LITTLE ROCK – For landowners who enjoy a nice fire in their hearth or woodstove, the best time of year to cut next winter’s supply of wood is during late winter. With a little extra thought to the resulting woodlands, this can also be a great time to add valuable wildlife habitat on the ground.
Cutting trees for firewood is best done while the trees are dormant; the sap is concentrated in the roots, leaving the stem at its lowest moisture point of the year. Late winter cutting also allows an ideal amount of time for the firewood to season properly for the next winter.
Choosing a few mature oaks and hickories to remove from the forest canopy not only offers excellent, high-heat-value firewood, but also allows sunlight to penetrate to the forest floor, spurring new growth.
According to Marcus Asher, quail program coordinator for the Arkansas Game and Fish Commission, landowners should strive to allow at least 50 percent sunlight through to the forest floor to stimulate native grasses and ground cover for ground-nesting birds, such as northern bobwhite and wild turkeys. The new growth close to the ground also benefits many other wildlife species, such as deer, that will feed on the fresh browse at ground level throughout spring and summer when acorns and other hard mast have been eaten or rotted.
Thinning the forest canopy also can create better growing conditions for the trees remaining in the stand.
“Timber stand improvement can be used to ‘weed’ your forest similar to a garden,” Asher said. “Undesirable species such as hickory, elm, locust, hackberry, and cedar can be removed to give oaks more room to grow and produce more acorns.”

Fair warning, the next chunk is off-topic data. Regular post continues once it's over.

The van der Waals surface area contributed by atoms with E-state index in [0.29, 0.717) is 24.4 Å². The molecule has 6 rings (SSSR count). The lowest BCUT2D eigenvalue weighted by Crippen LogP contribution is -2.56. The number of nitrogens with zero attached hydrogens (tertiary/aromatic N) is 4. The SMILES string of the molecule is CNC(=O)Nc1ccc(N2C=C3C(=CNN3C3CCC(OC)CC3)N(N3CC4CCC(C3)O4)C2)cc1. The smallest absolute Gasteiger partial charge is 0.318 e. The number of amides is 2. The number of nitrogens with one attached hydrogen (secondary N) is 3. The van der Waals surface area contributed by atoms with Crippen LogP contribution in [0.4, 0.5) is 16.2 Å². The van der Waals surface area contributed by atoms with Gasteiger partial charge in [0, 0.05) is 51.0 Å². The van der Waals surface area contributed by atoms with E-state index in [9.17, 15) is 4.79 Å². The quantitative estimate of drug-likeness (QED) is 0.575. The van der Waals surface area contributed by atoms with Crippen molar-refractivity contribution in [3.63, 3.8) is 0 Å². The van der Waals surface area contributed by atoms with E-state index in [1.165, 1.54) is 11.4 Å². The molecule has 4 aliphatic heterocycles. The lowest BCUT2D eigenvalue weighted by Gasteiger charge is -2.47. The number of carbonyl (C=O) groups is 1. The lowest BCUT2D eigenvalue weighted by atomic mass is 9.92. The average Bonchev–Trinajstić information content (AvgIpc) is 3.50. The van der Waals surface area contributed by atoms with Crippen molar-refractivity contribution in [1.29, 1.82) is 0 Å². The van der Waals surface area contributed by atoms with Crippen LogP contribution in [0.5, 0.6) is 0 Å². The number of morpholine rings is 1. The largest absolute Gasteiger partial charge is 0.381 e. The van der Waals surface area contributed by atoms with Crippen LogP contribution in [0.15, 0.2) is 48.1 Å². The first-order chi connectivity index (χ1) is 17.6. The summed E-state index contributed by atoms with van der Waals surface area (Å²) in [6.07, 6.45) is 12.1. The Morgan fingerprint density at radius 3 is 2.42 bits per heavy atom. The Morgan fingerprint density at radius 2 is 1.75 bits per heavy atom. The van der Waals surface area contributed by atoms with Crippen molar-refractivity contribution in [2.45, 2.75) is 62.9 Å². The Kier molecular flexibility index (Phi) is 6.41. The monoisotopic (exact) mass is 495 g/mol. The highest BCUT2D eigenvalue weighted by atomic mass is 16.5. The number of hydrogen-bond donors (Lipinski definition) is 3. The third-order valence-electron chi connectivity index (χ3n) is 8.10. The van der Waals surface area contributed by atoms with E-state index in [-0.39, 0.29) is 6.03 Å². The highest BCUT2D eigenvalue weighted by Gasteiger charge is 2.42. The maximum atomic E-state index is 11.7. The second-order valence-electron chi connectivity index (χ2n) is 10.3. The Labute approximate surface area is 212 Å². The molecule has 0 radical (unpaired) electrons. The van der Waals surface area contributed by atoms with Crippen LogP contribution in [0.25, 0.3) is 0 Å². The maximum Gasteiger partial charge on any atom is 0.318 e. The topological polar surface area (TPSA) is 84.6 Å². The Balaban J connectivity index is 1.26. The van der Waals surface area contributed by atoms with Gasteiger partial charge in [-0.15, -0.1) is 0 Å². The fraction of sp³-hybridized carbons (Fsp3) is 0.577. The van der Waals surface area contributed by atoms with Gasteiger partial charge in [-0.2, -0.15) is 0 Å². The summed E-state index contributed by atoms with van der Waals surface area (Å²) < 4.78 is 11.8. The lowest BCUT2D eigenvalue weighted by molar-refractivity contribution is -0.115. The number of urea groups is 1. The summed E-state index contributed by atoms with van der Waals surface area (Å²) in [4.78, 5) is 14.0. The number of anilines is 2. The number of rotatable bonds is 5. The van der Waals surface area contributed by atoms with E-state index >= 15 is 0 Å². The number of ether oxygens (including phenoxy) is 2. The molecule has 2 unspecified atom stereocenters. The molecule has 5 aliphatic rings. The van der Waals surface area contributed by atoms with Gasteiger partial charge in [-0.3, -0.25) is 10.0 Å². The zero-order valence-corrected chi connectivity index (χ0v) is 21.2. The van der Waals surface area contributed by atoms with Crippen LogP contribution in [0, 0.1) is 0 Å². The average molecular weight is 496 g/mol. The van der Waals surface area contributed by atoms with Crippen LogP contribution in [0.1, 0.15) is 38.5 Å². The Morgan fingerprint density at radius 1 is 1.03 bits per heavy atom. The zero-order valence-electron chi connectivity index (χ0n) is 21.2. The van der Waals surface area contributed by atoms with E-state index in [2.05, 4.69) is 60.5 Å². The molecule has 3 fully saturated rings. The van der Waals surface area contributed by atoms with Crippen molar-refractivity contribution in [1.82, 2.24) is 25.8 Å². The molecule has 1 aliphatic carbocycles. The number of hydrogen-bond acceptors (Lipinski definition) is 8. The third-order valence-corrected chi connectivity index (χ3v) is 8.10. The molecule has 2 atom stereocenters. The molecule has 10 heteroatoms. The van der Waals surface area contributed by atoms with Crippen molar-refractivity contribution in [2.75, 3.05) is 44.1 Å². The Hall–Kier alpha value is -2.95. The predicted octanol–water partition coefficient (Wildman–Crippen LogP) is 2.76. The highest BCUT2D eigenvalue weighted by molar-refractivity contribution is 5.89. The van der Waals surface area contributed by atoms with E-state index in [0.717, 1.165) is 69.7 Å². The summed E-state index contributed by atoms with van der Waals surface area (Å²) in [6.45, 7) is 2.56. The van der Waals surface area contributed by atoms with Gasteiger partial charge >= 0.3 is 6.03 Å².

A stand of oaks with closely spaced trunks may look healthy, but those trees are constantly competing for the same water, nutrients and sunlight. Removing some trees near your best producers will enable them to spread their branches and create even more hard mast in years to come.
Cut cedars, sweetgums and other less desirable firewood species can be used to create brush piles on the property, which will provide valuable escape cover and bedding cover for many wildlife species, including ground-nesting birds, deer and rabbits. An adequately-sized brush pile should be around 1500 square feet and piling of tops and trunk should not be tight like you are going to burn it; instead it should be loosely placed to allow maneuverability of small game throughout the inside of the pile. Man-made brush piles should be scattered throughout a field,” Asher said. “We always use the analogy of ‘softball-throwing distance,’ roughly 200 feet, between brush piles and cover. This gives quail, rabbits and other small species places to run to instead of being cornered in a single spot.”
Combined with other practices, such as fall tilling, prescribed fire and encouraging native grasses over sod-forming exotic species, properly planned thinning of forests can greatly improve the value of land for a host of wildlife species.